There are about 6000 languages spoken in the world today, many of them by dwindling groups of indigenous people. By the end of this century, it is projected that there will be only 600. What is the significance of this loss, and does it parallel the loss of diversity in the natural world?
On one hand, absorption and assimilation is eroding the last remnants of peoples who have lived close to the earth for millennia, the vestiges of humankind’s ancient past. Obviously that has import for the future of humanity, and parallels the decimation man is wreaking on animal species.
On the other hand, linguists speak sentimental baloney such as this: “Languages are variations on a worldwide, cross-cultural perception of this thing called life.”
Do languages “offer variety equivalent to the diversity of the world’s fauna and flora,” as some assert, and does their loss echo the mass extinction of animals and plants? Or is something else altogether going on with the homogenization of humanity?
It’s easy to say “cultures show us how we are different.” But that is precisely the problem, and precisely false. Though most people give lip service to the idea that all people are the same below the superficial differences of language and custom, few people actually see and feel that way. If they did, there would be much less disharmony in the world.
One would think that before colonization, or industrialization, or even agriculture, humans and their cultures were much more fragmented, living in separate cultural areas, delineated by geography.
But that’s not so. In an anthropological sense, a culture’s existence as a coherent entity, largely defined by a people’s unique language, represented a kind of wholeness unto itself, rather than a brand of separateness from other peoples.
Pluralism makes a mockery of this previous universal reality, overlaying it with an ideal that has never existed—of separate peoples living side by side, each tolerating the other. Is that workable? The present world is evidence it is not, though that’s no argument for returning to the identities of the past.
Indeed, pluralists play into the hands of retrogrades of all stripes, who react to the disintegration of culture and country by trying to return their land and people to some prior, idealized time of coherence, integrity and unity.
Putin’s Russia embodies this dangerously mistaken ideology, which, if allowed to grow, grows like a cancer, and always ends badly.
That doesn’t mean America and the West, which are facing their own brand of disintegration, are any model and can offer an adequate response. They cannot.
The human being faces nothing less than the creation, not just of a new culture, but a new kind of culture. Just as it’s no longer possible, given the inhabitation of all habitable land, to create new countries except through fragmenting existing ones, it’s no longer possible to move elsewhere and start a new culture.
Fragmentation is not to be confused with the fear of ‘separatism’ however, embodied most ruthlessly by the Chinese government, which accuses Tibetans and other minorities seeking autonomy of ‘splitism.’ Paradoxically, replacing the sovereignty of nations with the sovereignty of humanity, which is an urgently necessary psychological shift, would open the space for autonomy of all peoples.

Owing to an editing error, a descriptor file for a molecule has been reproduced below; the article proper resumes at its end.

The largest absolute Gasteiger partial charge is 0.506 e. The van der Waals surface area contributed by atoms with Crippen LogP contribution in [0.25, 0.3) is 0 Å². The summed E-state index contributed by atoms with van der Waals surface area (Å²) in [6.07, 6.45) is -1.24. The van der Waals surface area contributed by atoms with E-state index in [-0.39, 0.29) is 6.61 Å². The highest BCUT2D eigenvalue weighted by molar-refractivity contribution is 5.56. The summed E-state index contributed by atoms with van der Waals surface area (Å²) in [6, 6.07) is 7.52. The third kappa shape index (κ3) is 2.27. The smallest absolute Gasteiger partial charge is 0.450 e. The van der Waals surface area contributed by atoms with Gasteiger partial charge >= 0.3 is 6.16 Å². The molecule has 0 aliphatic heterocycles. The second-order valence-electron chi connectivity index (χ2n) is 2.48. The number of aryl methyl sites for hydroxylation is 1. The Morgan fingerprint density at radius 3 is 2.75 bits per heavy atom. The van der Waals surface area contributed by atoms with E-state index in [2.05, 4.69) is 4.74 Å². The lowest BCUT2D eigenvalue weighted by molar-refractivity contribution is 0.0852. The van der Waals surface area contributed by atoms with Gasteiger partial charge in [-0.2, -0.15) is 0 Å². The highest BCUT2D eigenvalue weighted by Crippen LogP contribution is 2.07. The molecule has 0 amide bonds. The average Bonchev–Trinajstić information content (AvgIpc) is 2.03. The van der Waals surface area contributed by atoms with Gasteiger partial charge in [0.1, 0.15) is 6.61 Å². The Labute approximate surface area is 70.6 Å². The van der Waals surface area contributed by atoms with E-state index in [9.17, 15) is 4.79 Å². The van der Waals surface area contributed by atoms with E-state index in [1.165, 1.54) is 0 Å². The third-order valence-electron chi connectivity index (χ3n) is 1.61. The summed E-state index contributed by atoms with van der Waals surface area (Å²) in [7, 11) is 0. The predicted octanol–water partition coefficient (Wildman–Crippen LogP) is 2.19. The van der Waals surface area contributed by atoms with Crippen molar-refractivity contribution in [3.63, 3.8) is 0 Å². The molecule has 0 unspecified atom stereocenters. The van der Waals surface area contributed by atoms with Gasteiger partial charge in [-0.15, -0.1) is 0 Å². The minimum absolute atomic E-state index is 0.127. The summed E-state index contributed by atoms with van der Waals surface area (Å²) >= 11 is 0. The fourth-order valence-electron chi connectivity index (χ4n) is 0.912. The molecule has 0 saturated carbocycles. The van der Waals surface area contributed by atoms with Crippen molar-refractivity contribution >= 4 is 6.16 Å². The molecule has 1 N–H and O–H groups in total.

In the same vein, the creation of a new kind of culture goes to the need to identify with particular groups for security and survival, something that had great adaptive value for many tens of thousands of years when humans lived in the wild, but which has become completely maladaptive in a globalized world.
It’s important to realize that men and women consciously created cultures; they didn’t ‘evolve’ in some spontaneous, organic way. In the past, when a small group of people moved to a new territory, they didn’t automatically replicate the values and customs from their previous culture; they shaped them, and set the tone and direction for the generations that followed.
As recently has the American westward expansion, which displaced and largely destroyed the cultures of the indigenous people the European immigrants encountered, even the first explorers knew what they were doing.
For example Meriwether Lewis, though futilely exploring the northern reaches of Thomas Jefferson’s Louisiana Purchase for the fabled Northwest Passage, developed a plan to “bring about an American trade empire stretching from St. Louis to the mouth of the Columbia,” according to biographer Stephen Ambrose.
Speaking to the formidable Sioux with only a party of 30-odd soldiers, Lewis wanted them, in his own words, to “have an ample view of our population and resources, and convince their nations of the futility of an attempt to oppose the will of our government.” Thus the foundation for the Sand Creek and Wounded Knee massacres, which occurred decades later in the 19th century, was poured.
I heard last night that cancer is not an invasion of tumors amidst healthy cells, as we’ve been led to believe, but the failure of healthy cells to die and be replaced. Cultures can operate the same way, and all over the world that seems to be the case at present.
So what is the foundation for the new kind of culture and civilization to be in our de facto global society, if not language, tradition and identification?
Where pluralism depends in vain on tolerance, the new culture will flow from insight, compassion and genuine relationship between people, irrespective of cultural background.
Then future generations, rather than lament the loss of languages, will celebrate the breakthrough that human beings living at this, man’s darkest hour, were able to bring about.